After listening to Cut from 1979 , it's no wonder the Slits first tour was with the Clash. However for these girls, dub-reggae was injected into them from the start. Along with co-conspirators The Raincoats, LiLLIPUT (who also got reissue treatment as of late), and Siouxie Sioux they expanded the framework for Riot Grrl and to-die-for indie sweethearts of today, but Cut proves to be a very important step forward for punk rock music.

M.I.A. isn't exactly ripping off Ari Up (lead vox), Palmolive (Teresa Pollitt [bass]), and Viv Albertine (guitar), but with a backing band instead of a backing track she might sound a little bit like them. Right from the onset, opener 'Instant Hit' begins with picky guitar and tip-toeing high hat, with all three girls swirling about. At:48, the album kicks off the dubbed-out sound with a cliche, taut-snared bdddDADA *crash!*. Copy and pasted from Alton Ellis and Desmond Dekker, from there, the rest is just relentless reggae. The Slits' particular brand of it is angular and broken up. The drums, here provided by the only male member Budgie (Peter Clarke) are colorful, but tie-dyed as he climbs over walls of change with relative ease on So Tough. Shoplifting anticipates a straight feel, and then chokes you for a second and leaves you to groove, but between the trios gang-vox chorus and Ari Up's screeching, the mere 1:40 of the song is a lower class living English viewfinder, which sums it up perfectly: "Do a runner!" so you can eat tonight. Cut is quite thin, and sounds as if it's RIGHT in front of your face, little sounds to create a big idea. Spend, Spend, Spend's just as Ari sings "I want to buy..." at the 1:20 mark, a coin drop cuts through everything sizing down their sound yes, but more so giving perspective.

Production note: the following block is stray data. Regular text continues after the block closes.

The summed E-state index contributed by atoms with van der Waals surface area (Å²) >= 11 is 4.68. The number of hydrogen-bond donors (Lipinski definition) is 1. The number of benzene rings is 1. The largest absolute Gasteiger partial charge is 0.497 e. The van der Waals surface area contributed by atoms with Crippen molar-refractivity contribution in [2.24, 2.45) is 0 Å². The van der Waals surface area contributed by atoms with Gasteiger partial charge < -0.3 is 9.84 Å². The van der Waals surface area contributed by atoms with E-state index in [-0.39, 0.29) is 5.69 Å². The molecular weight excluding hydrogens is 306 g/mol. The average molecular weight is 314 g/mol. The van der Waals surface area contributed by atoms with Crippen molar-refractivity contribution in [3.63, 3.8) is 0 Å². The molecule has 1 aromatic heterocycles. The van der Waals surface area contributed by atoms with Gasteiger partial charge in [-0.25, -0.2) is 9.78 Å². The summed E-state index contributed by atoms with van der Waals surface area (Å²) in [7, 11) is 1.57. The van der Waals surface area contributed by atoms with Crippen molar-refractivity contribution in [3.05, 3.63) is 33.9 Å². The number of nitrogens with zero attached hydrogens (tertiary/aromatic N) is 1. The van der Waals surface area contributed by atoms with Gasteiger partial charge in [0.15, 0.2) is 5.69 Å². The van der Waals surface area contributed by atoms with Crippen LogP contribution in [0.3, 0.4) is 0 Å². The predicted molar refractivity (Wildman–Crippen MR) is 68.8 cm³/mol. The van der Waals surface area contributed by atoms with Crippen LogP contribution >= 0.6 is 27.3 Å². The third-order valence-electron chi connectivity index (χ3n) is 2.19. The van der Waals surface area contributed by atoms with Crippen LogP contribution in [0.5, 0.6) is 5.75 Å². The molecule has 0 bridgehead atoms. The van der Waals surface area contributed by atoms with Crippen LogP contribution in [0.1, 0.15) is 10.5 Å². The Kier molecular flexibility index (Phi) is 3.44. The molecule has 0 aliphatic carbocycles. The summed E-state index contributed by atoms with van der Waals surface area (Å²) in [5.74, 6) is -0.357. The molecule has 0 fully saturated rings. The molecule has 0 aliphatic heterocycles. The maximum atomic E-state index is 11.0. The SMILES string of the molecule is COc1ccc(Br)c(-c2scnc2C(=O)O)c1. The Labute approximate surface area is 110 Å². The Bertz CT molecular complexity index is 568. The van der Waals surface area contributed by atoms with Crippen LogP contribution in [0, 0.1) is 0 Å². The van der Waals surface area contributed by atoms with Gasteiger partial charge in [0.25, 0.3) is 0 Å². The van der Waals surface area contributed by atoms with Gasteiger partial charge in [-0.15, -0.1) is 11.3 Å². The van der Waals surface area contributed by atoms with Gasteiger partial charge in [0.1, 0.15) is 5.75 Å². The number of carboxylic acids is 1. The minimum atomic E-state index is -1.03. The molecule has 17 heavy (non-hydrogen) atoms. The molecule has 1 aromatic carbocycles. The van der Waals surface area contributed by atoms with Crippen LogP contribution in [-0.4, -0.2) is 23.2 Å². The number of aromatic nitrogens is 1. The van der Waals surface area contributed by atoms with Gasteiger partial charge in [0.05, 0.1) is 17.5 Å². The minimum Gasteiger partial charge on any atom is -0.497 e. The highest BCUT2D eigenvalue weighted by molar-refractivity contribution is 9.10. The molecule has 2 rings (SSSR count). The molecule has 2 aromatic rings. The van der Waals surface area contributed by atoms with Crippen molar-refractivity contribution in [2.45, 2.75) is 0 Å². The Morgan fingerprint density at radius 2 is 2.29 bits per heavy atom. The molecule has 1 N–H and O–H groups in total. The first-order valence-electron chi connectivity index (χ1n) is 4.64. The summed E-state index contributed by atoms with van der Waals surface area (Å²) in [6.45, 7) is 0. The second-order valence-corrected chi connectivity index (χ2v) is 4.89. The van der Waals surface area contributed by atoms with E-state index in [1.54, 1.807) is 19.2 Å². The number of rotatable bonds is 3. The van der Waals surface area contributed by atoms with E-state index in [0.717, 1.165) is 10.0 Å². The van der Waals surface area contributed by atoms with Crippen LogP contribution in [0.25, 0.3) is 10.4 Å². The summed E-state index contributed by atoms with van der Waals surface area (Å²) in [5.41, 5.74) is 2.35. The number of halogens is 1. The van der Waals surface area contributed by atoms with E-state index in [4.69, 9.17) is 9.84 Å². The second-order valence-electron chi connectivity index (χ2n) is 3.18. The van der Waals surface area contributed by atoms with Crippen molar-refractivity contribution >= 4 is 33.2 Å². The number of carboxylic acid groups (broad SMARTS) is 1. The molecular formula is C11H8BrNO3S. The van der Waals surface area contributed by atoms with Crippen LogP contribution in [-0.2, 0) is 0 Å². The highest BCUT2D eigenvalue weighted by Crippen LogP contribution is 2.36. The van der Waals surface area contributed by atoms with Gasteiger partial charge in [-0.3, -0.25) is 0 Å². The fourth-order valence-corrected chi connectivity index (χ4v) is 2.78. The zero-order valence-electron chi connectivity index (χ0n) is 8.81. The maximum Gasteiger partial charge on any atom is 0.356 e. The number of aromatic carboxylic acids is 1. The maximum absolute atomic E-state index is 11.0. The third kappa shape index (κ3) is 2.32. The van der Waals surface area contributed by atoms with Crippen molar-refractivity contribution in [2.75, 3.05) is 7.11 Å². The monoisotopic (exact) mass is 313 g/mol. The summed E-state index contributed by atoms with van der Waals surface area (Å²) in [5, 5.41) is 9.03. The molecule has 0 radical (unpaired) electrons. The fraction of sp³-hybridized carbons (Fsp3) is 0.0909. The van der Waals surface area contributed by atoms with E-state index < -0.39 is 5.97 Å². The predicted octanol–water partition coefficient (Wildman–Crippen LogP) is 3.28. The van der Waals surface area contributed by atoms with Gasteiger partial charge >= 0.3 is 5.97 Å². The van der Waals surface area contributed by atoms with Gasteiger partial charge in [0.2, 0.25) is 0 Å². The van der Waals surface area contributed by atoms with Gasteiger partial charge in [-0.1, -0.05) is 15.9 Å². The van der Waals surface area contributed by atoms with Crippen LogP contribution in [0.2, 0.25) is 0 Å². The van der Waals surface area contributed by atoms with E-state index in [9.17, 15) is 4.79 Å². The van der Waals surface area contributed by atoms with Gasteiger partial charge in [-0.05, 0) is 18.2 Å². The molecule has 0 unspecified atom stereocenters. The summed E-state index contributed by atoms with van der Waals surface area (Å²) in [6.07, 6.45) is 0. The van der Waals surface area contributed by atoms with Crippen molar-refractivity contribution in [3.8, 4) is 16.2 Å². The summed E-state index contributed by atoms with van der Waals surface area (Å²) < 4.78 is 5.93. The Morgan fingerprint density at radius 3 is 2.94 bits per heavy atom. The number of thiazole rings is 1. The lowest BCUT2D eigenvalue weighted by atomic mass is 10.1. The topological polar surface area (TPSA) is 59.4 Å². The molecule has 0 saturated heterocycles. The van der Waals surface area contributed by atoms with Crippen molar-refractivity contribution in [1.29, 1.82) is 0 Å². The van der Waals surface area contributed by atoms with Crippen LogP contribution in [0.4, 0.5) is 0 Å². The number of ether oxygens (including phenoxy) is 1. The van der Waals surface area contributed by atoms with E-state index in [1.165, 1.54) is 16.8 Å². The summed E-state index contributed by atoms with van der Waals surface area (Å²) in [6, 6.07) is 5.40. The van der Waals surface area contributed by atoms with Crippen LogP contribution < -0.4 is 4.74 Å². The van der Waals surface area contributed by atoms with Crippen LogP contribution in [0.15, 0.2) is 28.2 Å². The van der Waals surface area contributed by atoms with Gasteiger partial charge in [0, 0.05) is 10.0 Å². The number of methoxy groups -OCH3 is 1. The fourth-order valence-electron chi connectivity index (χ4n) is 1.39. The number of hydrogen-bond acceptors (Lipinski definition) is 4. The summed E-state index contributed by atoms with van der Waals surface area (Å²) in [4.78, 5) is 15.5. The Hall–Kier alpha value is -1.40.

The 2010 deluxe edition gives this morsel justice, by expanding it to a double disc with 29 other tracks including alternate takes, 8-track demos, and John Peel sessions. Highlights include the spacey 'brink style dub' version of Typical Girls, the straight post-punk of Vindictive, and several instrumental out takes on disc 2. Feminism? Would Elizabeth Cady Stanton, Susan B. Anthony, and Lucretia Mott pose loinclothed and muddy? Welcome to a broader revolution.


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